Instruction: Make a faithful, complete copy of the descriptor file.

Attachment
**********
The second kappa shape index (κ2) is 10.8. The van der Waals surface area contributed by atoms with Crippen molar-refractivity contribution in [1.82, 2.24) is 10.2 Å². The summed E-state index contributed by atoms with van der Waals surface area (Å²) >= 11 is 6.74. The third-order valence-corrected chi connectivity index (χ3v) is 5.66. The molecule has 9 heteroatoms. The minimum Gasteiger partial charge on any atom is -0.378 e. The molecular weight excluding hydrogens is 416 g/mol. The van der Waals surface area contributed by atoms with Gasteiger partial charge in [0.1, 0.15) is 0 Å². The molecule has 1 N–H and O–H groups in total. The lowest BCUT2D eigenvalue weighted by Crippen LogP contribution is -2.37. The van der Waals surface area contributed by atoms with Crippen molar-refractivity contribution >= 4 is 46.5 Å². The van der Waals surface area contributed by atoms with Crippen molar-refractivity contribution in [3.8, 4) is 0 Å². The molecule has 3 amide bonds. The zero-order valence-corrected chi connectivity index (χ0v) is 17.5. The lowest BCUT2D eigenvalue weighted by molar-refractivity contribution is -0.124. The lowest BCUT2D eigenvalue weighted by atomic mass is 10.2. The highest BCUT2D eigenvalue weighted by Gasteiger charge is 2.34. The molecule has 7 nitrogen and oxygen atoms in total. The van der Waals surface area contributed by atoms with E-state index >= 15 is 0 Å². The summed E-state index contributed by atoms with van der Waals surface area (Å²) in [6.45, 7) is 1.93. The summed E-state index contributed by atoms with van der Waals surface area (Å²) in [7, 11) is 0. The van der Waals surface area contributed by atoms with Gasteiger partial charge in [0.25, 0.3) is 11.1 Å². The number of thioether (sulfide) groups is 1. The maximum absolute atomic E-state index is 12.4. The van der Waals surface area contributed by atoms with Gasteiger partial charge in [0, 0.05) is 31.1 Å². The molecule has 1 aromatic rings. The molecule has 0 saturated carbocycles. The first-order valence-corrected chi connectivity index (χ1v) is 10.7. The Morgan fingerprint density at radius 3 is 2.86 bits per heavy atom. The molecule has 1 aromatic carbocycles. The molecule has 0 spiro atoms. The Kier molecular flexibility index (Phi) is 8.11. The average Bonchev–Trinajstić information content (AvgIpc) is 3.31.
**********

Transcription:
The second kappa shape index (κ2) is 10.8. The van der Waals surface area contributed by atoms with Crippen molar-refractivity contribution in [1.82, 2.24) is 10.2 Å². The summed E-state index contributed by atoms with van der Waals surface area (Å²) >= 11 is 6.74. The third-order valence-corrected chi connectivity index (χ3v) is 5.66. The molecule has 9 heteroatoms. The minimum Gasteiger partial charge on any atom is -0.378 e. The molecular weight excluding hydrogens is 416 g/mol. The van der Waals surface area contributed by atoms with Gasteiger partial charge in [0.1, 0.15) is 0 Å². The molecule has 1 N–H and O–H groups in total. The lowest BCUT2D eigenvalue weighted by Crippen LogP contribution is -2.37. The van der Waals surface area contributed by atoms with Crippen molar-refractivity contribution >= 4 is 46.5 Å². The van der Waals surface area contributed by atoms with Crippen molar-refractivity contribution in [3.8, 4) is 0 Å². The molecule has 3 amide bonds. The zero-order valence-corrected chi connectivity index (χ0v) is 17.5. The lowest BCUT2D eigenvalue weighted by molar-refractivity contribution is -0.124. The lowest BCUT2D eigenvalue weighted by atomic mass is 10.2. The highest BCUT2D eigenvalue weighted by Gasteiger charge is 2.34. The molecule has 7 nitrogen and oxygen atoms in total. The van der Waals surface area contributed by atoms with E-state index >= 15 is 0 Å². The summed E-state index contributed by atoms with van der Waals surface area (Å²) in [6.45, 7) is 1.93. The summed E-state index contributed by atoms with van der Waals surface area (Å²) in [7, 11) is 0. The van der Waals surface area contributed by atoms with Gasteiger partial charge in [0.25, 0.3) is 11.1 Å². The number of thioether (sulfide) groups is 1. The maximum absolute atomic E-state index is 12.4. The van der Waals surface area contributed by atoms with Gasteiger partial charge in [0, 0.05) is 31.1 Å². The molecule has 1 aromatic rings. The molecule has 0 saturated carbocycles. The first-order valence-corrected chi connectivity index (χ1v) is 10.7. The Morgan fingerprint density at radius 3 is 2.86 bits per heavy atom. The molecule has 1 aromatic carbocycles. The molecule has 0 spiro atoms. The Kier molecular flexibility index (Phi) is 8.11. The average Bonchev–Trinajstić information content (AvgIpc) is 3.31.